The Democrats are not immune to pulling these right-wing grand stands.  As the American political establishment has moved increasingly right since the late 70’s, Democrats have picked up the bad habits of Reagan, Bush II and other Republicans to fund government by creating risk-free and often tax-free investment opportunities for the wealthy.  In Illinois, for example, instead of raising taxes on the wealthy to meet a budget shortfall, Democratic Governor Pat Quinn wants to float a bond, which means borrowing money and repaying with tax-free interest. 

Who would have paid more if Illinois raised taxes?—everyone, but primarily rich folk, especially if the new taxes were progressive. 

Who is going to buy the bonds?  Mostly rich folk. 

What were the rich folk going to do with the money that could have been paid in taxes? Mostly invest it in fixed assets like real estate and art or in financial instruments, stocks that are not initial public offerings (the only time the money made in the stock market actually helps a company) and bonds. 

History suggests that raising taxes, especially on the wealthy, always helps the economy, because the government always recirculates the money to recipients of benefits, government employees and government contractors.  It worked for Clinton and it also worked for Reagan!  Keeping taxes on the wealthy low (and remember that taxes on the wealthy in the United States are at a historic low for an industrialized country) hurts the economy because the wealthy rate of recirculation is much less.  And yet the news media and politicians of all mainstream persuasions continue to say the exact opposite.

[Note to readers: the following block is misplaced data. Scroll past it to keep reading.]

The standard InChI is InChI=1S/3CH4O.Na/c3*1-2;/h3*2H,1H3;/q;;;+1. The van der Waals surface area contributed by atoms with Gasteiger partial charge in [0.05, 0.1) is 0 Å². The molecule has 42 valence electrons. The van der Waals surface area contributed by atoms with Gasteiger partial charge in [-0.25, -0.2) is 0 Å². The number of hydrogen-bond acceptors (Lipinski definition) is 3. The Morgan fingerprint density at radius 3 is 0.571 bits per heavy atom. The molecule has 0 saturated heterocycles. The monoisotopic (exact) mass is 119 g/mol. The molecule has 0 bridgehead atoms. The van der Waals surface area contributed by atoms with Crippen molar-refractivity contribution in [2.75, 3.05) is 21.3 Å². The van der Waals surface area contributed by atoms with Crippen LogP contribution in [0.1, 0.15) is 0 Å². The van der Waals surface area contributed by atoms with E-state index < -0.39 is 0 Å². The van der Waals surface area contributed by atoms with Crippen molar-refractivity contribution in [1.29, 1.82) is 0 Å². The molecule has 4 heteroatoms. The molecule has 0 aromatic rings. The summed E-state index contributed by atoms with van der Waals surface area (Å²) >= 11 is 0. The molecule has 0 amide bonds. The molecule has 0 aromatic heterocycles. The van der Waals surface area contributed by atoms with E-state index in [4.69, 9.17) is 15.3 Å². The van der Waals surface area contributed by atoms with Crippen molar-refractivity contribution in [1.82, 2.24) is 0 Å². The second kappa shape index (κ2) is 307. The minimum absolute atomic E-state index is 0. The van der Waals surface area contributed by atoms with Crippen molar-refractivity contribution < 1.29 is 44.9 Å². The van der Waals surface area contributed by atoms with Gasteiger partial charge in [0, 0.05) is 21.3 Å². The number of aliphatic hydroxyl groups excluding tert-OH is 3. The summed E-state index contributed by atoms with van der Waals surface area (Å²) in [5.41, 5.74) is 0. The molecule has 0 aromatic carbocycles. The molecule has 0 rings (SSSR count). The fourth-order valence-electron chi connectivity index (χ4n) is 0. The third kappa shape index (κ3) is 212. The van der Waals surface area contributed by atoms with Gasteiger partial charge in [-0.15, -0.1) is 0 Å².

Welcome to a land ruled by naked oligarchs whose clothes are ideological messages with no basis in reality.

Watson computer win over “Jeopardy!” champion is another victory for humankind.

Ken Jennings, the “Jeopardy!” champion who lost a globally-watched three-day match of the TV game to the Watson computer, got it completely wrong when, upon acknowledging his defeat, he said, “I, for one, welcome our new computer overlords.”

All those headlines that said that the computer defeated a human are dead wrong, too. 

Neither Watson nor Deep Blue, the computer that defeated world chess champion Gary Kasparov in 1997, nor any other computer is our overlord.  Watson “remembered” only what humans had programmed into it, and only answered questions through “thought processes” (called algorithms in computer talk) that a human had programmed into it.  In other words, a team of humans using a very expensive tool beat a single human.  Big deal!

We don’t consider cars, which travel both faster and further than humans can, to be our overlords.  Nor do we consider guns and other weaponry as our overlords, although we usually defer to those who have them pointed at us.

Like the “Deep Blue” victory, the success of computer researchers in programming a computer to beat a human is stunning.  It marks a milestone in our ability to extend our power to manipulate knowledge through machines.   Keep in mind, though, that it entailed humans creating the algorithms the computer needed to supply questions beginning with the word “What is…” to statements and giving the computer a bunch of trivial facts. 

Let’s hope the Watson victory doesn’t also represent a symbolic milestone in the abdication of human critical thinking.  Unfortunately many people defer to folks with big computers without first investigating the knowledge base and ideological assumptions of the programmers, and that’s a shame. It’s all too easy to say that computers are smarter than we are and let them make decisions.  In reality, though, all computers are programmed by humans so when you have a computer decide what book to read or gift to give a loved one, you are really having another human being or a group of humans decide for you, because it is their thought processes and the facts they select that are fed into the computer.